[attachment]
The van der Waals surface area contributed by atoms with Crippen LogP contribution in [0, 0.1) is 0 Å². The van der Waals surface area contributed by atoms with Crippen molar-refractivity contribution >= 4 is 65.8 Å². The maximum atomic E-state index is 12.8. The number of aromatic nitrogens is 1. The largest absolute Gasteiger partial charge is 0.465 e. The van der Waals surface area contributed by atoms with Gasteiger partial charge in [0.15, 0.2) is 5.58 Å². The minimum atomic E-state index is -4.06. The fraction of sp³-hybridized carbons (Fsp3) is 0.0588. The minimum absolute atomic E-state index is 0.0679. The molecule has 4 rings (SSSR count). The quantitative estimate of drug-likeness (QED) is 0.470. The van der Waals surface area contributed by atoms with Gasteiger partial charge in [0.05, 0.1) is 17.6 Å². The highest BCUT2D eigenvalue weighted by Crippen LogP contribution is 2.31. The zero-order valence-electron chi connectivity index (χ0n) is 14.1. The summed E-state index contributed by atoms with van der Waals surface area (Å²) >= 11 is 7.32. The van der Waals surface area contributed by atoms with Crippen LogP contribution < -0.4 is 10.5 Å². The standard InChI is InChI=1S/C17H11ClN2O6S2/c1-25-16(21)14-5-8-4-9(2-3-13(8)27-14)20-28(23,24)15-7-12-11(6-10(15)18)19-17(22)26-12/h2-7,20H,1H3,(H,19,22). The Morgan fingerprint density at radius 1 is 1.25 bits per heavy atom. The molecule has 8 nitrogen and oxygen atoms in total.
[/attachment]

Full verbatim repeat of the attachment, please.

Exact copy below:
The van der Waals surface area contributed by atoms with Crippen LogP contribution in [0, 0.1) is 0 Å². The van der Waals surface area contributed by atoms with Crippen molar-refractivity contribution >= 4 is 65.8 Å². The maximum atomic E-state index is 12.8. The number of aromatic nitrogens is 1. The largest absolute Gasteiger partial charge is 0.465 e. The van der Waals surface area contributed by atoms with Gasteiger partial charge in [0.15, 0.2) is 5.58 Å². The minimum atomic E-state index is -4.06. The fraction of sp³-hybridized carbons (Fsp3) is 0.0588. The minimum absolute atomic E-state index is 0.0679. The molecule has 4 rings (SSSR count). The quantitative estimate of drug-likeness (QED) is 0.470. The van der Waals surface area contributed by atoms with Gasteiger partial charge in [0.05, 0.1) is 17.6 Å². The highest BCUT2D eigenvalue weighted by Crippen LogP contribution is 2.31. The zero-order valence-electron chi connectivity index (χ0n) is 14.1. The summed E-state index contributed by atoms with van der Waals surface area (Å²) >= 11 is 7.32. The van der Waals surface area contributed by atoms with Crippen LogP contribution < -0.4 is 10.5 Å². The standard InChI is InChI=1S/C17H11ClN2O6S2/c1-25-16(21)14-5-8-4-9(2-3-13(8)27-14)20-28(23,24)15-7-12-11(6-10(15)18)19-17(22)26-12/h2-7,20H,1H3,(H,19,22). The Morgan fingerprint density at radius 1 is 1.25 bits per heavy atom. The molecule has 8 nitrogen and oxygen atoms in total.